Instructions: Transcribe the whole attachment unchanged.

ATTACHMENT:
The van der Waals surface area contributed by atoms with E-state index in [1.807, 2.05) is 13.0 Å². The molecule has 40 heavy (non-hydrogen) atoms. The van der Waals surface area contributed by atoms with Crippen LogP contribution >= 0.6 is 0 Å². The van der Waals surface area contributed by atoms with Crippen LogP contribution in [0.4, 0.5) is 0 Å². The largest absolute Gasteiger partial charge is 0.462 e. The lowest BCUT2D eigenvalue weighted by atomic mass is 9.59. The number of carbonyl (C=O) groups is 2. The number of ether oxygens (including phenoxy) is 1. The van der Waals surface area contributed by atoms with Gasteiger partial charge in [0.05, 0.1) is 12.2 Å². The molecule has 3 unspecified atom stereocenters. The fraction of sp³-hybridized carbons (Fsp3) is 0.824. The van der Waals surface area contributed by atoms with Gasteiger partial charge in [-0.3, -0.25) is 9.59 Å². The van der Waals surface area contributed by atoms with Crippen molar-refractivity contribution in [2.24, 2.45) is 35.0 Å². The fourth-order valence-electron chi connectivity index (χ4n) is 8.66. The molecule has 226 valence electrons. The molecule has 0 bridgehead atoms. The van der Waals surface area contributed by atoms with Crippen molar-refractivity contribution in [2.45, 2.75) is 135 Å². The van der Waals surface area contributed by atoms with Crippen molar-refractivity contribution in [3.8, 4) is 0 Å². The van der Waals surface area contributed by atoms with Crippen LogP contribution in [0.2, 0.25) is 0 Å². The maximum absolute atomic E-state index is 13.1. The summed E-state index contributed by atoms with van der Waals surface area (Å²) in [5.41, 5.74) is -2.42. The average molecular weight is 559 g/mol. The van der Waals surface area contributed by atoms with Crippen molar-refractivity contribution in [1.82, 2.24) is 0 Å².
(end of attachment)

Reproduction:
The van der Waals surface area contributed by atoms with E-state index in [1.807, 2.05) is 13.0 Å². The molecule has 40 heavy (non-hydrogen) atoms. The van der Waals surface area contributed by atoms with Crippen LogP contribution >= 0.6 is 0 Å². The van der Waals surface area contributed by atoms with Crippen LogP contribution in [0.4, 0.5) is 0 Å². The largest absolute Gasteiger partial charge is 0.462 e. The lowest BCUT2D eigenvalue weighted by atomic mass is 9.59. The number of carbonyl (C=O) groups is 2. The number of ether oxygens (including phenoxy) is 1. The van der Waals surface area contributed by atoms with Gasteiger partial charge in [0.05, 0.1) is 12.2 Å². The molecule has 3 unspecified atom stereocenters. The fraction of sp³-hybridized carbons (Fsp3) is 0.824. The van der Waals surface area contributed by atoms with Gasteiger partial charge in [-0.3, -0.25) is 9.59 Å². The van der Waals surface area contributed by atoms with Crippen molar-refractivity contribution in [2.24, 2.45) is 35.0 Å². The fourth-order valence-electron chi connectivity index (χ4n) is 8.66. The molecule has 226 valence electrons. The molecule has 0 bridgehead atoms. The van der Waals surface area contributed by atoms with Crippen molar-refractivity contribution in [2.45, 2.75) is 135 Å². The van der Waals surface area contributed by atoms with Crippen molar-refractivity contribution in [3.8, 4) is 0 Å². The van der Waals surface area contributed by atoms with Crippen LogP contribution in [0.2, 0.25) is 0 Å². The maximum absolute atomic E-state index is 13.1. The summed E-state index contributed by atoms with van der Waals surface area (Å²) in [5.41, 5.74) is -2.42. The average molecular weight is 559 g/mol. The van der Waals surface area contributed by atoms with Crippen molar-refractivity contribution in [1.82, 2.24) is 0 Å².